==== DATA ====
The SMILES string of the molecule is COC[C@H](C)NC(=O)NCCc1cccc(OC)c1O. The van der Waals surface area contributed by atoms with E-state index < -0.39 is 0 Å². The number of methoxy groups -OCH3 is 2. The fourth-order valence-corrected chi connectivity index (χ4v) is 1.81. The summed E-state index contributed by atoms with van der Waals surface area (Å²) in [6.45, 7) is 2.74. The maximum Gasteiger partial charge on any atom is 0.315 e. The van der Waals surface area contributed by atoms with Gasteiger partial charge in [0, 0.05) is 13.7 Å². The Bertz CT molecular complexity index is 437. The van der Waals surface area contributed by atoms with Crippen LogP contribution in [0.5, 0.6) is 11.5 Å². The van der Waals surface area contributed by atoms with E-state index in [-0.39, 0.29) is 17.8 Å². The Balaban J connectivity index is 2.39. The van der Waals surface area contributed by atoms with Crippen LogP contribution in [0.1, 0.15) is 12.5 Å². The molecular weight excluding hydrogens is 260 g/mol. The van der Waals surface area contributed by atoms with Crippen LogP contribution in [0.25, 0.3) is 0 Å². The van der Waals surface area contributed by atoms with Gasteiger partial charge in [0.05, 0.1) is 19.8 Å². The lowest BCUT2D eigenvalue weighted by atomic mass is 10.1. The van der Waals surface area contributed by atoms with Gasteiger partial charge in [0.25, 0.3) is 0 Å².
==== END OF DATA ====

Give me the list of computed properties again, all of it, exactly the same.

The SMILES string of the molecule is COC[C@H](C)NC(=O)NCCc1cccc(OC)c1O. The van der Waals surface area contributed by atoms with E-state index < -0.39 is 0 Å². The number of methoxy groups -OCH3 is 2. The fourth-order valence-corrected chi connectivity index (χ4v) is 1.81. The summed E-state index contributed by atoms with van der Waals surface area (Å²) in [6.45, 7) is 2.74. The maximum Gasteiger partial charge on any atom is 0.315 e. The van der Waals surface area contributed by atoms with Gasteiger partial charge in [0, 0.05) is 13.7 Å². The Bertz CT molecular complexity index is 437. The van der Waals surface area contributed by atoms with Crippen LogP contribution in [0.5, 0.6) is 11.5 Å². The van der Waals surface area contributed by atoms with E-state index in [-0.39, 0.29) is 17.8 Å². The Balaban J connectivity index is 2.39. The van der Waals surface area contributed by atoms with Crippen LogP contribution in [0.1, 0.15) is 12.5 Å². The molecular weight excluding hydrogens is 260 g/mol. The van der Waals surface area contributed by atoms with Crippen LogP contribution in [0.25, 0.3) is 0 Å². The van der Waals surface area contributed by atoms with Gasteiger partial charge in [0.05, 0.1) is 19.8 Å². The lowest BCUT2D eigenvalue weighted by atomic mass is 10.1. The van der Waals surface area contributed by atoms with Gasteiger partial charge in [0.25, 0.3) is 0 Å².